Main menu


COVID-19: Bay of Plenty, Lakes Health Boards are spending over $250,000 on vaccine incentives

featured image

A_161021aw12.JPG Cars lined up for vaccinations on Good Saturday. Photo/Andrew Warner
210922mwrosslawrensonbop.JPG Ross Lawrenson University of Waikato Professor of Public Health. The attached photo
A_280921gn02bop.JPG The COVID vaccination center at Baypark in Mount Maunganui. Photography / George Novak

More than $250,000 has been spent on incentives such as food and coupons to encourage people to receive a Covid-19 vaccination by health boards in the Bay of Plenty and Lakes.

A public health expert says vaccination incentives were “really important” in achieving high vaccination coverage, and for what was achieved, the amount spent was not huge.

As the country transitions into a “new normal,” he encourages people to think about the vulnerable in society and to cover up when visiting the elderly or the immunocompromised.

Te Whatu Ora Hauora a Toi Bay of Plenty and Te Whatu Ora Lakes, formerly known as the Boards of Bay of Plenty and Lakes District Health, were asked how much they have spent providing free materials to the public to encourage them to get vaccinated during the pandemic.

Information obtained under the Official Information Act showed that Te Whatu Ora – Hauora a Toi Bay of Plenty, spent $177,918 on Covid-19 vaccination incentives between March 2020 and August 2022.

A breakdown showed that she spent $30,860 on food and drink, $97,370 on coupons and $49,688 on attractions.

This included the cost of incentives purchased for the Super Saturday initiative held on October 16, 2021, which was $48,424. This figure included operating expenses such as traffic management, security services and language translation.

Information obtained under the Official Information Act showed that Te Whatu Ora Lakes spent $90,491.74 on Covid-19 vaccination incentives between March 2020 and June 2022.

The breakdown showed that he spent $37322.93 on gift cards and coupons, and $53168.81 on food and drink.

Ross Lawrence, University of Waikato Professor of Public Health. The attached photo

University of Waikato public health professor Ross Lawrence said the incentives have made vaccinating people more effective.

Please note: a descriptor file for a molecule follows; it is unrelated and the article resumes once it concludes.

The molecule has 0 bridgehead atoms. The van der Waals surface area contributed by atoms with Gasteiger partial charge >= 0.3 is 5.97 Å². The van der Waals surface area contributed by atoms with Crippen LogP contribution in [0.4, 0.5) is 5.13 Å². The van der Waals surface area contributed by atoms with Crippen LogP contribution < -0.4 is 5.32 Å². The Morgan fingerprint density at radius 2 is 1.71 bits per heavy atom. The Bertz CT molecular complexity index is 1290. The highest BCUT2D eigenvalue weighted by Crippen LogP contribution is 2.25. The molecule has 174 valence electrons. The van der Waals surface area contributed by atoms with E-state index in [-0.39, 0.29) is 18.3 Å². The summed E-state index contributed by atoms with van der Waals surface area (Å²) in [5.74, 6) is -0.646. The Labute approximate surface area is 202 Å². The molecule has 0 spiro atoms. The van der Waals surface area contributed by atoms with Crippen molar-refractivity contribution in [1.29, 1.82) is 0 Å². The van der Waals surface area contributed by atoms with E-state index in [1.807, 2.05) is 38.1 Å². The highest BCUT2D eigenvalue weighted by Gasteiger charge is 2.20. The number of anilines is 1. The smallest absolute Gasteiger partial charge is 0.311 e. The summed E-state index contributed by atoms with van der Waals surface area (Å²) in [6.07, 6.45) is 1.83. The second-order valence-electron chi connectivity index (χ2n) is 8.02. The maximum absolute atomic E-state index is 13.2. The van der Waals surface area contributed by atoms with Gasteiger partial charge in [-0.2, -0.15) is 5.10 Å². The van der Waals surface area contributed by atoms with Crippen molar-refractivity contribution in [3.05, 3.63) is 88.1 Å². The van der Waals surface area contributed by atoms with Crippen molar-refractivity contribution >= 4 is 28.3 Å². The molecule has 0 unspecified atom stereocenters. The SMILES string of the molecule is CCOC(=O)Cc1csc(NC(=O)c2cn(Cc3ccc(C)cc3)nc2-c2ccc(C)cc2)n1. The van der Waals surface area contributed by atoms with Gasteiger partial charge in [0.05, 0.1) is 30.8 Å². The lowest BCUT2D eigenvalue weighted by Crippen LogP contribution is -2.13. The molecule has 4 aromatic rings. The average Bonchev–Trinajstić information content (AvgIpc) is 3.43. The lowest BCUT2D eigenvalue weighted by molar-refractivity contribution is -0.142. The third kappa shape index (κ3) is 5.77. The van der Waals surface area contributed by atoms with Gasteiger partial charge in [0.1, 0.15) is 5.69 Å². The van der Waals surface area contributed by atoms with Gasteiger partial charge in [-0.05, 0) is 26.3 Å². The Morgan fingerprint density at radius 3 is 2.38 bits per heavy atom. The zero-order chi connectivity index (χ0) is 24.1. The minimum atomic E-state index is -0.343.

“I think if we’re trying out new ways to make sure we have herd immunity, it’s really important to make sure we get the highest coverage possible.

“When you think about all the salaries of the people who are chasing you and everything else, having the incentives makes it much more efficient in terms of getting people accepted and coming in.

“Within the scope of what has been achieved, I don’t think so [the figures] huge. “

Lawrence said that many health initiatives have looked at making things easier and that vaccination incentives have been a “positive way” to get people interested in it.

“If there are incentives to motivate people, people will use them.”

Whatu Ora Health New Zealand Hauora a Toi Bay of Plenty Chief Immunization Officer and Brent Gilbert de Rios said the collective efforts of the Bay of Plenty healthcare sector were “essential” in protecting against the worst effects of Covid.

“This has included working with communities to drive participation and to deliver vaccination in ways that meet their specific needs,” he said.

“Incentives were one of the methods used to achieve high vaccination rates.”

Lakes District Interim Administrator Te Watu Ora said the county has crossed 90 percent of the first and second immunization milestone – more than 84,600 people – through a “huge collaborative effort” with iwi partners, primary health care providers, social sector organizations and their staff.

Money was spent on Super Saturday, community clinics and food and drink provided as manakish [support].

“The majority of people have been vaccinated to protect themselves and their community and community. They have helped greatly in reducing the likelihood of seeking help from the emergency department or risking hospitalization.”

Ministry of Health data showed that 9,606 new cases of Covid-19 were reported nationally and 74 people died from the virus between September 12-18.

In the Bay of Plenty, there were 435 new cases and in the Lakes region there were 175 new cases.

Among the reported deaths are six from Bay of Plenty. There were no fatalities in the Lake District.

In light of the numbers and the government removing the Covid traffic light system, Lawrenson said it was still important to think about those at risk and those who were most at risk and recommended that people wear a mask when visiting the elderly or immunocompromised.

“It is still present in the community, so the most vulnerable are still at risk and there will still be deaths, unfortunately.

“I think this is the new normal.”